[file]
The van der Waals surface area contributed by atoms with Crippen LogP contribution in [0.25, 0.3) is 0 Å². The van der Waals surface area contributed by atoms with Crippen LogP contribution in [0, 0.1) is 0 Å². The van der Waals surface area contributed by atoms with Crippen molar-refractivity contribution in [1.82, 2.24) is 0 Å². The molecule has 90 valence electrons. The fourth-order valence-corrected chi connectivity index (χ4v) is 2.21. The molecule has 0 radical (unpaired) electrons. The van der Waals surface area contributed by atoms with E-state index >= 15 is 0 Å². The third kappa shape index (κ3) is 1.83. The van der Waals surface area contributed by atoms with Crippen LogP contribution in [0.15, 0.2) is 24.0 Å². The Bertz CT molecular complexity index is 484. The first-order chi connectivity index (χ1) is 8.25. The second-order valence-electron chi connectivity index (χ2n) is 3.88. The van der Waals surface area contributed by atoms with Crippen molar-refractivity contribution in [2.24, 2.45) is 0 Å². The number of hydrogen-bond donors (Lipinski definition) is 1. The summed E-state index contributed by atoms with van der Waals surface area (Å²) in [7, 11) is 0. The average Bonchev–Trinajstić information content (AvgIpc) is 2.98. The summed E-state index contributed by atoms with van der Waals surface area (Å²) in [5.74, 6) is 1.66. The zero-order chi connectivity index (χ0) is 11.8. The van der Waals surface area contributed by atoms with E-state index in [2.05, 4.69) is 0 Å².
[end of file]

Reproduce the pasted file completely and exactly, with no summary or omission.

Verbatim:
The van der Waals surface area contributed by atoms with Crippen LogP contribution in [0.25, 0.3) is 0 Å². The van der Waals surface area contributed by atoms with Crippen LogP contribution in [0, 0.1) is 0 Å². The van der Waals surface area contributed by atoms with Crippen molar-refractivity contribution in [1.82, 2.24) is 0 Å². The molecule has 90 valence electrons. The fourth-order valence-corrected chi connectivity index (χ4v) is 2.21. The molecule has 0 radical (unpaired) electrons. The van der Waals surface area contributed by atoms with E-state index >= 15 is 0 Å². The third kappa shape index (κ3) is 1.83. The van der Waals surface area contributed by atoms with Crippen LogP contribution in [0.15, 0.2) is 24.0 Å². The Bertz CT molecular complexity index is 484. The first-order chi connectivity index (χ1) is 8.25. The second-order valence-electron chi connectivity index (χ2n) is 3.88. The van der Waals surface area contributed by atoms with Crippen molar-refractivity contribution in [2.24, 2.45) is 0 Å². The number of hydrogen-bond donors (Lipinski definition) is 1. The summed E-state index contributed by atoms with van der Waals surface area (Å²) in [7, 11) is 0. The average Bonchev–Trinajstić information content (AvgIpc) is 2.98. The summed E-state index contributed by atoms with van der Waals surface area (Å²) in [5.74, 6) is 1.66. The zero-order chi connectivity index (χ0) is 11.8. The van der Waals surface area contributed by atoms with E-state index in [2.05, 4.69) is 0 Å².